Sidney J Furie
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|Author||: Daniel Kremer|
|Editor||: University Press of Kentucky|
Known for his visual style as well as for his experimentation in virtually every genre of narrative cinema, award-winning director Sidney J. Furie also has the distinction of having made Canada's first ever feature-length fictional film in English, A Dangerous Age (1957). With a body of work that includes The Ipcress File (1965), Lady Sings the Blues (1972), and The Entity (1982), he has collaborated with major stars such as Marlon Brando, Frank Sinatra, Robert Redford, and Michael Caine, and his films have inspired some of Hollywood's most celebrated directors, including Stanley Kubrick and Quentin Tarantino. In this first biography of the prolific filmmaker, author Daniel Kremer offers a comprehensive look at the director's unique career. Furie pioneered techniques such as improvisation in large-scale film productions, and sometimes shot his films in sequence to develop the characters from the ground up and improve the performers' in-the-moment spontaneity. Not only has Stanley Kubrick acknowledged that Furie's The Boys in Company C (1978) informed and influenced Full Metal Jacket (1987), but Martin Scorsese has said that he considers The Entity to be one of the scariest horror films of all time. However, Furie was often later criticized for accepting lowbrow work, and as a result, little serious study has been devoted to the director. Meticulously researched and enhanced by Kremer's close relationship with the filmmaker, this definitive biography captures the highs and lows of an exceptional but underexamined career, taking readers behind the scenes with a director who was often ahead of his time.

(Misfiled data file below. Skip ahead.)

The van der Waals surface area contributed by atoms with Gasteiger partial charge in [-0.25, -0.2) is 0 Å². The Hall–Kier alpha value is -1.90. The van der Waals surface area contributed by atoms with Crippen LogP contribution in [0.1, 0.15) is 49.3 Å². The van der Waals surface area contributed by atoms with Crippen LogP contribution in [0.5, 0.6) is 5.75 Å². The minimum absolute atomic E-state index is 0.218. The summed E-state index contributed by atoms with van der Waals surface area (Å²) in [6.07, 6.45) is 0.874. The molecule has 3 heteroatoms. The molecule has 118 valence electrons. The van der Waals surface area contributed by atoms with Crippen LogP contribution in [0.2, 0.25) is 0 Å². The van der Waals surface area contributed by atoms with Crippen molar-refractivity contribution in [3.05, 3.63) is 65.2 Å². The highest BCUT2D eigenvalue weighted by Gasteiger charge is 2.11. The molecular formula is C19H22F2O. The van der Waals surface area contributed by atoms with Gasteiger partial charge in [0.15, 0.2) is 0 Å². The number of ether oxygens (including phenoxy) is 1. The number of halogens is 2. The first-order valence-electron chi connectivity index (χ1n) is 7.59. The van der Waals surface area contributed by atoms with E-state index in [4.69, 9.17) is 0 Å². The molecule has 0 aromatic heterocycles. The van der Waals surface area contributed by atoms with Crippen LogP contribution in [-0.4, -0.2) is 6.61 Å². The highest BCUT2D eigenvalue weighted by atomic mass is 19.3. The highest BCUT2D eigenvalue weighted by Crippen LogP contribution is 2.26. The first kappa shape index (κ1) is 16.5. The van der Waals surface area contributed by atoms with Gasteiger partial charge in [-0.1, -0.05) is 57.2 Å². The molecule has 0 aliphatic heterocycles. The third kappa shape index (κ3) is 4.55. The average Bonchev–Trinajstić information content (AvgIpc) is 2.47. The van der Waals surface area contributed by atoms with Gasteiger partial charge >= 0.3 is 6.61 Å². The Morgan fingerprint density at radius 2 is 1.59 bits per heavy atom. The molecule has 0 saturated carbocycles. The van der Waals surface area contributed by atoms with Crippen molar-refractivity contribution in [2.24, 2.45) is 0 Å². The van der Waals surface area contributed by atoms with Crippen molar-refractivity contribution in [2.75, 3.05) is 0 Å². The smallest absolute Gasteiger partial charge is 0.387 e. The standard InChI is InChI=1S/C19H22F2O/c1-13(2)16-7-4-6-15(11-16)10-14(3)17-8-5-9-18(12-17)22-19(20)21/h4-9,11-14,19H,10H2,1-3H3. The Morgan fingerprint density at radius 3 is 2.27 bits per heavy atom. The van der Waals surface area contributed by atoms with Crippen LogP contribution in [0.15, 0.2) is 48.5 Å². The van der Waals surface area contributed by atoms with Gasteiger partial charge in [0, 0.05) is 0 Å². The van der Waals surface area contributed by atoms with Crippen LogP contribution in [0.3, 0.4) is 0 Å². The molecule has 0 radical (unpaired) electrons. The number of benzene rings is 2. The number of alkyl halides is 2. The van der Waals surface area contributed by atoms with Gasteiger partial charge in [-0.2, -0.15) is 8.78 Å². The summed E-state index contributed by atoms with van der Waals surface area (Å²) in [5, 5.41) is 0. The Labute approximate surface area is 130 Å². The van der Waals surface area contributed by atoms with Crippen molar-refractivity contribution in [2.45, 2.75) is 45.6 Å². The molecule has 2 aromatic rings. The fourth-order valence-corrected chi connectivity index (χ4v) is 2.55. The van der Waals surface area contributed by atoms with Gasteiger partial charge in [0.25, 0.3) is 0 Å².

Western and Frontier Film and Television Credits 1903 1995 Section III Film index Section IV Television index
|Author||: Harris M. Lentz|
This exhaustive reference provides a comprehensive accounting, covering more than nine decades, of Western and frontier movies and television shows, and the creative talents who brought them to life. Part I is a full listing of Western and frontier credits for actors and actresses, with year of production and role played, and a listing of television credits in the genre, giving the series title, episode title, original air date, and role played. Birth dates (and death dates when appropriate) are given for each performer. Part II gives directors, producers, screenwriters, and original authors, along with the Western films they were involved in. Part III is an alphabetical listing of films, including silents, serials, and made-for-television features, with date and country of release, alternate titles, and the cast and production credits. The final section is a television listing, providing series title, original air date and cast and credits. This film book is published as a set of two volumes. Replacement volumes can be obtained individually under ISBN 0-7864-0217-2 (for Volume 1) and ISBN 0-7864-0218-0 (for Volume 2).
|Author||: Len Deighton|
Len Deighton's classic first novel, whose protagonist is a nameless spy -- later christened Harry Palmer and made famous worldwide in the iconic 1960s film starring Michael Caine. The Ipcress File was not only Len Deighton's first novel, it was his first bestseller and the book that broke the mould of thriller writing. For the working class narrator, an apparently straightforward mission to find a missing biochemist becomes a journey to the heart of a dark and deadly conspiracy. The film of The Ipcress File gave Michael Caine one of his first and still most celebrated starring roles, while the novel itself has become a classic.
|Author||: Douglass K. Daniel|
|Editor||: Univ of Wisconsin Press|